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The Film Club is making a new movie. In the photo (from left to right) is Emily Brickey, Maureen Martin, Sebastian Pestritto, Gabe Kot­tkamp, Stephen Pearson, Alex Buchheit (me), Alex Dulemba, Aaron Jacobson, Marc Sherman.
Not pic­tured: Sarah Haught, Apollo Mettler, Abigail Price, Trevor Leslie and George Bubenko
Courtesy | Alex Buchheit

Picture this: Sports cars whizzing down the street, special agents pro­tecting valuable per­sonnel, and dapper gen­tlemen and women sway to a viennese waltz. You might mistake the scene from “No Time to Die” or a Mission Impos­sible film, but you would be mis­taken. These are actually scenes from the Film and Pro­duction Club’s upcoming film, “The Wrath of Tomorrow.”  

Film and Pro­duction Club Pres­ident Alex Buchheit wrote the first draft for the script that would become the film club’s largest and most expensive project to date.      

“Basi­cally an evil orga­ni­zation has infil­trated a mid sized college, similar to Hillsdale, for the purpose of taking down the Sec­retary of State and causing anarchy,” Buchheit said,”It’s the job of the secret agents to take the bad guy down.”

The com­pleted script com­prises 30 pages, which will likely take about 30 minutes of film plus the beginning and end credits, according to Buchheit. 

Filming for the intro­ductory action sequence was set to begin last spring, but was halted when the college admin­is­tration sent stu­dents home in March due to the coro­n­avirus .  The club was able to resume filming this semester and has com­pleted filming for the intro­ductory action sequence.  

“We use a con­glom­erate of film tech­niques and the look we’re going for right now is Jason Bourne cin­e­matic style with more handheld camera movement to get the viewer into the action and give that gritty realism of what’s taking place,” said club sec­retary Steven Pearson.  

A large part of the six hours of film they shot for the first sequence focused on a fast paced intro­duction to the film’s main char­acter, Richard Wash­ington.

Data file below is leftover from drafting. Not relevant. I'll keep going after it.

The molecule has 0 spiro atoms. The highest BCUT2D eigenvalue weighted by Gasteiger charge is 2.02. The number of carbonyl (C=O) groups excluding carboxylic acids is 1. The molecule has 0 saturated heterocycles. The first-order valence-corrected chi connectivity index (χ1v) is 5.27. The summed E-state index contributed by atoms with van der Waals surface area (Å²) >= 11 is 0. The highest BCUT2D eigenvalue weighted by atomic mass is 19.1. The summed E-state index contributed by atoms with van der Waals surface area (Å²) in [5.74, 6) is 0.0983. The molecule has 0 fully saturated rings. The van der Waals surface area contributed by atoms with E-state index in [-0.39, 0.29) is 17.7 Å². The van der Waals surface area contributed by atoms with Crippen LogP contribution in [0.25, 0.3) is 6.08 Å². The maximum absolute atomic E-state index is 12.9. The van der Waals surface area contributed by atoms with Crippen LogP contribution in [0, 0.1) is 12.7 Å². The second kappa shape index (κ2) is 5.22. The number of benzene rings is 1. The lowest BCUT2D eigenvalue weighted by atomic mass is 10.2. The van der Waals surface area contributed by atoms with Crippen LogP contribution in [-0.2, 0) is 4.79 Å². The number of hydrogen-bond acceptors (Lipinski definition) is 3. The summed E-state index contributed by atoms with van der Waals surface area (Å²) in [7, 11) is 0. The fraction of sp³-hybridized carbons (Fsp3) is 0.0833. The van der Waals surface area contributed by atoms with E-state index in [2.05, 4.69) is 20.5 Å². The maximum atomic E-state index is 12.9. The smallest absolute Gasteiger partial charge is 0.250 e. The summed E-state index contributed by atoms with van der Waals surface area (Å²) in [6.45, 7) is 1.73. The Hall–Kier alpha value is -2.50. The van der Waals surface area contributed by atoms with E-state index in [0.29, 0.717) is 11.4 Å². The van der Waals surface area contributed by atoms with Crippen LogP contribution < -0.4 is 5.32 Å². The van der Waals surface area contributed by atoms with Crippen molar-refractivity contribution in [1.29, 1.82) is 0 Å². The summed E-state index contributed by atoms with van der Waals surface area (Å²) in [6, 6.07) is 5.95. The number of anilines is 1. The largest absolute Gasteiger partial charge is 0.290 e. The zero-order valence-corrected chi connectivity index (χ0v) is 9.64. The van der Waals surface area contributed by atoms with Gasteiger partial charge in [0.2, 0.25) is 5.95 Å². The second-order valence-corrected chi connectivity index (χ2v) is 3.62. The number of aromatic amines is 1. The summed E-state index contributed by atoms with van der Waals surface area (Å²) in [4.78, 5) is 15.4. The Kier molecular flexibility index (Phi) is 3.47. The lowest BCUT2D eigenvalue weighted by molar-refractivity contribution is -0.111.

Sophomore Gabe Kottcamp por­trays the secret agent pro­tag­onist. 

“He’s a lot like James Bond but more laissez-faire with slightly better morals,” Kottcamp said. 

Senior theatre major Sebastian Pestritto is the main acting coach for the pro­duction, and helps prepare Kottcamp for his trans­for­mation to Agent Wash­ington. 

“He has a very clear idea of what he wants so I just try to mimic him,” Kottcamp said, “I also play off him and add some of myself to the char­acter.” 

While Buchheit does not estimate the film to be com­pletely filmed until the end of t spring semester, or edited by the end of the summer, he expressed his sat­is­faction with the project thus far.  

“Two of the greatest moments so far have been the fact that we fin­ished the first scene and when we looked at the footage, we thought it was really good,” Buchheit said,”The other moment was when we got full funding from the Student Fed­er­ation, unan­i­mously.” 

“Not many clubs ask for $1500 and receive all of it; however, we put together a really good pre­sen­tation that was con­vincing.” 

Part of the arrangement between Student Fed­er­ation and the Film and Pro­duction club was that the club would have to find a storage spot on campus for all the com­munity equipment that they pur­chase, as well as film a short promo video for the Fed­er­ation.  

As the club is in a rebuilding process, one of the ultimate goals is to make the club self-suf­fi­cient with its own equipment using the funds, so that it may col­lab­orate with other clubs to make more films. 

“Spy movies like ours are popcorn flicks that are a sort of escapism,” Buchheit said, “Espe­cially now, people need an escape from the crap­piness of COVID-19. So why not lose yourself in an action flick where you can asso­ciate yourself with the good guy as he takes down the bad guy trying to destroy our way of life?”